"and when do they apply? When you actually want to use the internet."
Ummm, yeah, that's the point. When *you* want to use the internet is about the same time *everyone else* wants to use the internet. So BT is basically saying, "Set up your P2P transfers to run in off-peak hours, please ('cos we'll make sure they run like crap during peak hours...)" Queue 'em up in peak hours, leave your computer on overnight, and tomorrow morning you have your favorite (non-infringing, of course) music/movie/linux distro and have shared it with however many other internet users out there have at least half a brain.
I don't see the point of heavy p2p use during peak hours anyway, unless you get off on watching the progress bar, in which case your problems range far beyond internet connection speed.
"So what's the point? It's like they're renting you a Lamborghini with a CCTV camera inside, and if they catch you driving it fast or enjoying yourself, they'll come round your house one night and swap it for a Ford Fiesta, and happily bill you for the Lamborghini anyway." That must be the worst Analogy ever. Do UK speed limits stop people buying sports cars NO. Are u penalized for driving your sports car too fast YES. Does that stop sports cars being desirable ?? Hell NO.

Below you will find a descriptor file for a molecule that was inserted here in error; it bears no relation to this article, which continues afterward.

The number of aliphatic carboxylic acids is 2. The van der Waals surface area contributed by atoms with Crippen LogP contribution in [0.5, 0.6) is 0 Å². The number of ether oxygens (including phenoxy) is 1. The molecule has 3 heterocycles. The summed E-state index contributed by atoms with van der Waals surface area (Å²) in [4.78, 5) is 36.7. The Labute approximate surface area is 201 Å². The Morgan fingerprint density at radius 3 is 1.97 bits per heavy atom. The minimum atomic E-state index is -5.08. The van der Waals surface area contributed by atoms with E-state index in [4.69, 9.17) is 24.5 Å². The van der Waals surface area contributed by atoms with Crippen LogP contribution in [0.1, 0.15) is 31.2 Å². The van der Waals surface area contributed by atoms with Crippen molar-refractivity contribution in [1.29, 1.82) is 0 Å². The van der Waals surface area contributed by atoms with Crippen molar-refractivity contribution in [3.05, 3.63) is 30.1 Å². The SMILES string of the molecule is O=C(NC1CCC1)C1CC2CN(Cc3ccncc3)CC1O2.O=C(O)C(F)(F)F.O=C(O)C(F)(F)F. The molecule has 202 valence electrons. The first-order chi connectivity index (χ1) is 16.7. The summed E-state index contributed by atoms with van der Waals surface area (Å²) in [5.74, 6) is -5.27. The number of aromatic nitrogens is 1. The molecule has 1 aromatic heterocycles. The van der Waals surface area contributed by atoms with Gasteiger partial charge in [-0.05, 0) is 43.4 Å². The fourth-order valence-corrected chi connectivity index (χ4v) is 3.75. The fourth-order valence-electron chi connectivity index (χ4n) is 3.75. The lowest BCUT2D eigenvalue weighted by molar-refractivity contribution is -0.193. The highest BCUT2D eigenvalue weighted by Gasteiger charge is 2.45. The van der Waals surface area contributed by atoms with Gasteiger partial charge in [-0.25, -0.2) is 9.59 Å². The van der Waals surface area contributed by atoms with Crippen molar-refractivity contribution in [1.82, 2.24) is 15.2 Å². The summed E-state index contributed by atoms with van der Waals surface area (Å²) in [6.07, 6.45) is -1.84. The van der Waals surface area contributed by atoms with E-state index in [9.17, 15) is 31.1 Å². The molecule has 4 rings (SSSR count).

neither BT or virgin media mentions peer-to-peer; the article even states it's applied across all protocols.
it's about the amount of BANDWIDTH you're using, not how you're using it
personally I think the VM system (short periods of throttling and no monthly cap) is the best compromise betweem true pay-for-what-you-use-and-get-a-perfect-service and pay-a-standard-fee-and-fight-for-the-contended-resource, if for no other reason than p2p downloading is ludicoursly aggressive when it comes to aforementioned fighting.
what difference does it make to my downloading? none... I suppose if other people were sharing the line, I might restrict my downloading to off-peak times, but that would, in general, be the polite thing to do anyway...
This comes as no surprise. BT have always been exceptionally bad value for money. You know their current service is shit because the only good thing they have to say about it is the wireless range of the router, and I don't expect any different as time goes on.